(left to right) Gian Carlo Menotti (by Carl Van Vechten); Erick Hawkins (by Barbara Morgan); Alwin Nikolais (by Austin S. Brown); Geoffrey Holder with his wife, Carmen (by Carl Van Vechten); Richard Thomas (courtesy of CBS Television); Maurice Sendak (courtesy of TVRage); and Carly Simon (by Alan Light)
MM: You’ve worked at such organizations as The John F. Kennedy Center for the Performing Arts, the National Endowment for the Arts, and the New York City Opera. Those are some heavy hitters in the arts world. What was one of your most fulfilling experiences during this period of your career?
DH: Commissioning new works and productions and festivals for young audiences was the most fulfilling. These were not just ordinary presentations but works that were created by some of our nation’s most respected artists. It is my belief that performances for young people need to be as sophisticated as they are for adults. The first experience in the performing arts needs to be the very best because, like my story, that becomes memorable and can affect a child’s entire life.
I developed commissions, productions, and festivals that involved such noted artists as opera composer Gian Carlo Menotti; dance artists Erick Hawkins, Jacques d’Amboise, and Alwin Nikolais; bluegrass artists John Cephas and Phil Wiggins; actor/costumer Geoffrey Holder (the Un-Cola Man for those who remember); actor Richard Thomas (John-Boy from the TV Series The Waltons); Native American artist John Kaufman; children’s authors Maurice Sendak (Where the Wild Things Are) and Chris Van Allsburg (The Polar Express); and, of course, Carly Simon. Each of these artists was adamant in wanting to create their very best work for young audiences. It was such an honor to work with them all.
MM: I can’t resist asking about the Carly Simon opera for children you produced in collaboration with the Metropolitan Opera Guild while working at The Kennedy Center. What a curious undertaking! It gets even more interesting when you start reading the description of the characters, including a 12-year-old protagonist, his artsy father and prim mother, and what the New York Times described as “an imaginary Rastafarian named Zoogy who knows enough Jamaican magic to help with the plot.” What was it like working on that project?
DH: This goes back to 1990 when I was director of education at The Kennedy Center. I approached my counterpart at the Metropolitan Opera, and we decided we wanted to commission new works for family audiences with popular artists to interest young parents in bringing their children to opera. Together, we approached Elvis Costello, Paul Simon, and Carly Simon about doing a new work for young audiences as a music theater piece. Both Elvis and Paul liked the idea but were booked out for nearly 10 years. Carly had a window of time and expressed interest in doing this project. At the time, her sister, Lucy, was composing the music for the Broadway production of The Secret Garden, which opened in 1991, and I believe Carly felt a little competitive. As incredible an artist as Carly is, she doesn’t read music, so we brought in a team of professionals to assist and teach her principles of the opera form. Carly hears all her music in her head, and then she records them for others to transcribe for performance and commercial recordings. There are many wild stories connected with this three-year project, but ultimately, the work was completed. The show premiered in New York in February of 1993, and two months later in Washington, DC. It received mixed reviews—opera critics hated it, of course, but musical theater people thought it was innovative. The New York Opening Night party was held at Tavern on the Green, and Carly’s best friend, Jacqueline Onassis, attended. This was a year before Jackie passed away. When she walked into the room, it lit up with her amazing presence. It was a very magical evening.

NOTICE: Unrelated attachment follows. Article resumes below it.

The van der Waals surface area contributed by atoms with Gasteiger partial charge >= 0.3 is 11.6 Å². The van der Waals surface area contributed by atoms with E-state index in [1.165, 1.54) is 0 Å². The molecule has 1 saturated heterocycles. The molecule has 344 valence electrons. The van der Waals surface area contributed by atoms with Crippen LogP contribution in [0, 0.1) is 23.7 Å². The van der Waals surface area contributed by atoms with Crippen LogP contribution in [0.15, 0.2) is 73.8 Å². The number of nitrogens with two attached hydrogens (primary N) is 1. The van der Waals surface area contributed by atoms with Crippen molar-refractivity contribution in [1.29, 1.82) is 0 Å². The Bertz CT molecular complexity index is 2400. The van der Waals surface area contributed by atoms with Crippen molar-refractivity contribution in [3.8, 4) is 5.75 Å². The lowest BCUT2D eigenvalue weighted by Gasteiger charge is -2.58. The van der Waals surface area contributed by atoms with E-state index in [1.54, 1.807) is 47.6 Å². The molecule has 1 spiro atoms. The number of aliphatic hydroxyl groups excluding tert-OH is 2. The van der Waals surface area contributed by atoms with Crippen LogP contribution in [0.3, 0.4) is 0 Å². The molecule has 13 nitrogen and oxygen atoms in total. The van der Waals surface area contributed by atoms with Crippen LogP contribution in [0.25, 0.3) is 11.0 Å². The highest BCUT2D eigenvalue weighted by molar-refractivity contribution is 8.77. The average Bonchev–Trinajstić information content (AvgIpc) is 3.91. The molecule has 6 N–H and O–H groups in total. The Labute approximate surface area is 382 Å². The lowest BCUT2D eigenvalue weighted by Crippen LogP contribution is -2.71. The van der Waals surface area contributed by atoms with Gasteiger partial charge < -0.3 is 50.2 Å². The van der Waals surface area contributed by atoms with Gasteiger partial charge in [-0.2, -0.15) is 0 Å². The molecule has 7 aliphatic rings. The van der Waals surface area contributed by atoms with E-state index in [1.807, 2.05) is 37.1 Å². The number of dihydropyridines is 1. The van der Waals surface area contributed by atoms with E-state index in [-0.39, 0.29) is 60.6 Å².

The opera storyline is based on Carly’s son (Ben Taylor), who is torn between two divorced parents (Carly and James Taylor), and he seeks by any means the attention of his father. Fortunately, the work was recorded and distributed by Angel Records (with a sizeable gift from EMI, their parent company, to support the project). This experience brought me into contact with amazing artists, but it probably remains the most difficult project I ever tackled.
MM: Rogue Opera takes its mission to bring opera to children seriously—often with the involvement of SOU music majors—and it’s exciting to see elementary school kids falling in love with it. Some people talk about opera like it’s a dying art form, but I’ve actually heard more Americans attend opera than National League Football. What can opera offer contemporary audiences, from children to octogenarians?
DH: Who says opera is a dying art form? It certainly isn’t where I come from. Opera performances are in high demand, even with the outrageous ticket prices. And now with the Metropolitan Opera presenting the Live in HD showings in local movie theaters, opera is becoming more popular than ever. What opera provides contemporary audiences is the most spectacular and entertaining performances available. Where else can you see hundreds of performers on stage in gorgeous costumes performing with a 70-member live orchestra in a magnificent theatrical setting? It is thrilling!
Opera tells stories, but it does so using every element of the arts to convey the highest emotional impact. It is an art form that is able to successfully compete with television and film for audiences. But once again, opera has to be produced with the highest quality and should never ever be presented to young people when it isn’t at same the artistic level as presented to adults.